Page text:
Chapter 2 of 29 from Dr. Jane Goodall

Dreams of Africa


Learn how Dr. Jane's childhood aspirations took her from England's seaside to the forests of Africa.

Topics include: Jane’s Beginning • Falling in Love with Africa • Getting There • A Big Opportunity • Realizing the Opportunity

Learn how Dr. Jane's childhood aspirations took her from England's seaside to the forests of Africa.

Topics include: Jane’s Beginning • Falling in Love with Africa • Getting There • A Big Opportunity • Realizing the Opportunity

Dr. Jane Goodall

Dr. Jane Goodall Teaches Conservation

In 29 lessons, Dr. Jane Goodall shares her insights into animal intelligence, conservation, and activism.

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“There is still a window of time. Nature can win if we give her a chance.” In her first ever online class, Dr. Jane Goodall teaches how you can conserve the environment. She also shares her research on the behavioral patterns of chimpanzees and what they taught her about conservation. You’ll learn how to “act locally” and protect the planet.

Watch, listen, and learn as legendary naturalist Dr. Jane Goodall shares decades of her work and observations.

A downloadable workbook with lesson recaps is available in two versions: one for adults and one for families.

Upload videos to get feedback from the class. Jane will also critique select student work.


Students give MasterClass an average rating of 4.7 out of 5 stars.

I have spent my life to live and understand the natural world.This class has not just given me the additional information but has added heat to my passionate fire that I have for conservation.Thank YOU

Dr. Jane Goodall has always been inspiring to me and hearing her speak first hand was a wonderful way to spend the evenings! I would like to learn more about the roots and shoots program and see if I can implement it locally here in my kids school.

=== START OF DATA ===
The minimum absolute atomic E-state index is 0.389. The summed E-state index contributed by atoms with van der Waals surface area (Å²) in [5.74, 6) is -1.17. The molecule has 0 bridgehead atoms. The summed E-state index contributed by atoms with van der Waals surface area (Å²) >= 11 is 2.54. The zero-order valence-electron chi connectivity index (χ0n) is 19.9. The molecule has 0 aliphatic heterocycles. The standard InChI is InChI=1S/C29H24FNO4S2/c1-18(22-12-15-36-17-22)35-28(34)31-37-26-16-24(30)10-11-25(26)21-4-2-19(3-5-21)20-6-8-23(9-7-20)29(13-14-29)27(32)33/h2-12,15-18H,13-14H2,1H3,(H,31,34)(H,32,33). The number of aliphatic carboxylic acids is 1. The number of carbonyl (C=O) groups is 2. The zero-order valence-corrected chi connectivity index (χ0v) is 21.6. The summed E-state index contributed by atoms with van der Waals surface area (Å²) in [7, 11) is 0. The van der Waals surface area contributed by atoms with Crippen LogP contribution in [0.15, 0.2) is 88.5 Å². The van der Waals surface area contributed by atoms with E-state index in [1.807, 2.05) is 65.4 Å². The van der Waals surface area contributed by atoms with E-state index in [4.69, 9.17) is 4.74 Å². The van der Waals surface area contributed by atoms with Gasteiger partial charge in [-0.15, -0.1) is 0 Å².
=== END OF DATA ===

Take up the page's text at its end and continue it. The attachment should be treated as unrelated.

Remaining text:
Thanks to this MasterClass I've learnt of several new methods of conservation and have began making a more active effort to encourage those around me to help better the environment as well.

Amazing! I feel connected to Dr.Jane on a personal level. I am inspired and I will make a difference!


Maggie B.

Her stories about herself as a young girl has me looking back on my own childhood, and thinking about impactful experiences I had that formed my interests and character.

A fellow student

Getting a deeper understanding of Jane Goodall's life and how she came to study chimpanzees is fascinating and so inspiring. Her mother's supportive influence was such a driving force in her ability to say "yes I can," and go forth with confidence in participating in what she found to be vitally important - the study of animals.

A fellow student

Such humility! I love hearing Jane talk about her background as a combination of influences, rather than an independent, self-righteous journey. Content aside, it's inspiring to hear about Jane's approach to the world and the impact each individual has on it. Excited to hear more!

Nancy C.

Absolutely amazing woman, a real icon. Getting to hear her story is so incredibly inspirational.

t.addison B.

what I appreciate deeply about this and her life force is the conviction of her desires coming to fruition with ease. her unseen belief coupled with knowing an opportunity just lining us. her mother as part of that cooperative component is immeaserable, too.

Belinda M.

Wonderful to hear how Janes passion developed and how lucky she was to have her Mother encourage and nurture her passion. Its almost as if it was meant to be, she had a path to follow!


I learnt a lot from Jane and the people around her from this class. Her mother: She nurtured Jane's interest and wasn't imposing society's expectations on young Jane. She was full of compassion and expressed genuine interest in Jane's findings. Jane: She did not let any barrier come in her way. She took every opportunity that led her closer to her dream. Although we may not start with the ideal conditions, we can always inch closer towards our goal. She was also extremely humble and grateful to people who have helped her along the way. Grateful for this lesson!